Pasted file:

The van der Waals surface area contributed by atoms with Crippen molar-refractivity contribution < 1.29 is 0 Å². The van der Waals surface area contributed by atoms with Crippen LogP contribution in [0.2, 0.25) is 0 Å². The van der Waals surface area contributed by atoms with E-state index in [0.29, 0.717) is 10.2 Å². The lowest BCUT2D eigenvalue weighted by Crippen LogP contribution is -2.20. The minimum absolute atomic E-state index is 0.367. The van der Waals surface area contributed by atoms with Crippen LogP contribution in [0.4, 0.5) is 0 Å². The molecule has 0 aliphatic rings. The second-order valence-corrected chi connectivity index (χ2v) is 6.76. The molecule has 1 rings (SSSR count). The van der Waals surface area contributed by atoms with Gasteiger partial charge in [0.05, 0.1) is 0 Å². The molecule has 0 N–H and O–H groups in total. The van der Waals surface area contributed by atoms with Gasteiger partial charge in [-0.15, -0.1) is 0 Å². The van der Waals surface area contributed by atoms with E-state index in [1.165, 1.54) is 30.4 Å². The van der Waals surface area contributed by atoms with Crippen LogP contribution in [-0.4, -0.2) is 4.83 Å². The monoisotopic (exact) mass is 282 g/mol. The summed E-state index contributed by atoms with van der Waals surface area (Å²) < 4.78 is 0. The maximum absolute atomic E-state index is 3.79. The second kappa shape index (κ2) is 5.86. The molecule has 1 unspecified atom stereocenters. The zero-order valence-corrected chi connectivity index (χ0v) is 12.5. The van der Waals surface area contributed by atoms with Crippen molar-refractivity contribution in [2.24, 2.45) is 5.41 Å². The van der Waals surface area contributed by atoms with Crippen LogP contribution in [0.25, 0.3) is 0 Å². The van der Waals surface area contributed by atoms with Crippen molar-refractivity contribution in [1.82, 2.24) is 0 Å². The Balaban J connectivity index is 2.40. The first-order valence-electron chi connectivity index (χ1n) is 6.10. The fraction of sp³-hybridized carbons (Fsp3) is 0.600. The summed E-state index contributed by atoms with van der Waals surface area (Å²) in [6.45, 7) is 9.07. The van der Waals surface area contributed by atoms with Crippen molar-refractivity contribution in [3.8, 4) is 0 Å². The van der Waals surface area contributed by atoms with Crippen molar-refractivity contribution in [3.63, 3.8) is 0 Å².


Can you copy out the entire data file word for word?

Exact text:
The van der Waals surface area contributed by atoms with Crippen molar-refractivity contribution < 1.29 is 0 Å². The van der Waals surface area contributed by atoms with Crippen LogP contribution in [0.2, 0.25) is 0 Å². The van der Waals surface area contributed by atoms with E-state index in [0.29, 0.717) is 10.2 Å². The lowest BCUT2D eigenvalue weighted by Crippen LogP contribution is -2.20. The minimum absolute atomic E-state index is 0.367. The van der Waals surface area contributed by atoms with Crippen LogP contribution in [0.4, 0.5) is 0 Å². The molecule has 0 aliphatic rings. The second-order valence-corrected chi connectivity index (χ2v) is 6.76. The molecule has 1 rings (SSSR count). The van der Waals surface area contributed by atoms with Gasteiger partial charge in [0.05, 0.1) is 0 Å². The molecule has 0 N–H and O–H groups in total. The van der Waals surface area contributed by atoms with Gasteiger partial charge in [-0.15, -0.1) is 0 Å². The van der Waals surface area contributed by atoms with E-state index in [1.165, 1.54) is 30.4 Å². The van der Waals surface area contributed by atoms with Crippen LogP contribution in [-0.4, -0.2) is 4.83 Å². The monoisotopic (exact) mass is 282 g/mol. The summed E-state index contributed by atoms with van der Waals surface area (Å²) < 4.78 is 0. The maximum absolute atomic E-state index is 3.79. The second kappa shape index (κ2) is 5.86. The molecule has 1 unspecified atom stereocenters. The zero-order valence-corrected chi connectivity index (χ0v) is 12.5. The van der Waals surface area contributed by atoms with Crippen molar-refractivity contribution in [2.24, 2.45) is 5.41 Å². The van der Waals surface area contributed by atoms with Crippen LogP contribution in [0.25, 0.3) is 0 Å². The van der Waals surface area contributed by atoms with Crippen molar-refractivity contribution in [1.82, 2.24) is 0 Å². The Balaban J connectivity index is 2.40. The first-order valence-electron chi connectivity index (χ1n) is 6.10. The fraction of sp³-hybridized carbons (Fsp3) is 0.600. The summed E-state index contributed by atoms with van der Waals surface area (Å²) in [6.45, 7) is 9.07. The van der Waals surface area contributed by atoms with Crippen molar-refractivity contribution in [3.8, 4) is 0 Å². The van der Waals surface area contributed by atoms with Crippen molar-refractivity contribution in [3.63, 3.8) is 0 Å².